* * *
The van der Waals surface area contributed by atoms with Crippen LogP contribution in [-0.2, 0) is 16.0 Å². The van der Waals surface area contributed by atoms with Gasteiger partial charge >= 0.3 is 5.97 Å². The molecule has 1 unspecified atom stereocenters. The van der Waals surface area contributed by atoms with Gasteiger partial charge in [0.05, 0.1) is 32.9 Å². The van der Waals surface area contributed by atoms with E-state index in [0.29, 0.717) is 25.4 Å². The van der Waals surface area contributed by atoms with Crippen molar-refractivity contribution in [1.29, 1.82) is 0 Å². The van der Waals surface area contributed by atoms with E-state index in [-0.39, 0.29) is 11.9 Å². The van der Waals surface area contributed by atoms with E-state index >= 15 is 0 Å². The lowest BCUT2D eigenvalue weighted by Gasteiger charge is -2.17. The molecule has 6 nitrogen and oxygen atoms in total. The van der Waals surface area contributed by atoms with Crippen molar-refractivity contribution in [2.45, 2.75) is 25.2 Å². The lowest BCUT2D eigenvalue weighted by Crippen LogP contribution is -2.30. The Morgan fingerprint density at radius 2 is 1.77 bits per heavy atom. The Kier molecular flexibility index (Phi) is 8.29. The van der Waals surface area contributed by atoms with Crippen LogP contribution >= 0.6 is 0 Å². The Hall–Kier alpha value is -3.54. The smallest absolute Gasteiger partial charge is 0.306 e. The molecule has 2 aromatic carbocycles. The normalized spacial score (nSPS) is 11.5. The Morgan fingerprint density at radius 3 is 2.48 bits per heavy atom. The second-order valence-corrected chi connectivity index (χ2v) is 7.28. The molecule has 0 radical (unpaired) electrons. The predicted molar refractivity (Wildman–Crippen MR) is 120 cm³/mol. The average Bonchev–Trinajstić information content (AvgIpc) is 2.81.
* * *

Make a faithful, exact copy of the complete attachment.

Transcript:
The van der Waals surface area contributed by atoms with Crippen LogP contribution in [-0.2, 0) is 16.0 Å². The van der Waals surface area contributed by atoms with Gasteiger partial charge >= 0.3 is 5.97 Å². The molecule has 1 unspecified atom stereocenters. The van der Waals surface area contributed by atoms with Gasteiger partial charge in [0.05, 0.1) is 32.9 Å². The van der Waals surface area contributed by atoms with E-state index in [0.29, 0.717) is 25.4 Å². The van der Waals surface area contributed by atoms with Crippen molar-refractivity contribution in [1.29, 1.82) is 0 Å². The van der Waals surface area contributed by atoms with E-state index in [-0.39, 0.29) is 11.9 Å². The van der Waals surface area contributed by atoms with E-state index >= 15 is 0 Å². The lowest BCUT2D eigenvalue weighted by Gasteiger charge is -2.17. The molecule has 6 nitrogen and oxygen atoms in total. The van der Waals surface area contributed by atoms with Crippen molar-refractivity contribution in [2.45, 2.75) is 25.2 Å². The lowest BCUT2D eigenvalue weighted by Crippen LogP contribution is -2.30. The Morgan fingerprint density at radius 2 is 1.77 bits per heavy atom. The Kier molecular flexibility index (Phi) is 8.29. The van der Waals surface area contributed by atoms with Crippen LogP contribution >= 0.6 is 0 Å². The Hall–Kier alpha value is -3.54. The smallest absolute Gasteiger partial charge is 0.306 e. The molecule has 2 aromatic carbocycles. The normalized spacial score (nSPS) is 11.5. The Morgan fingerprint density at radius 3 is 2.48 bits per heavy atom. The second-order valence-corrected chi connectivity index (χ2v) is 7.28. The molecule has 0 radical (unpaired) electrons. The predicted molar refractivity (Wildman–Crippen MR) is 120 cm³/mol. The average Bonchev–Trinajstić information content (AvgIpc) is 2.81.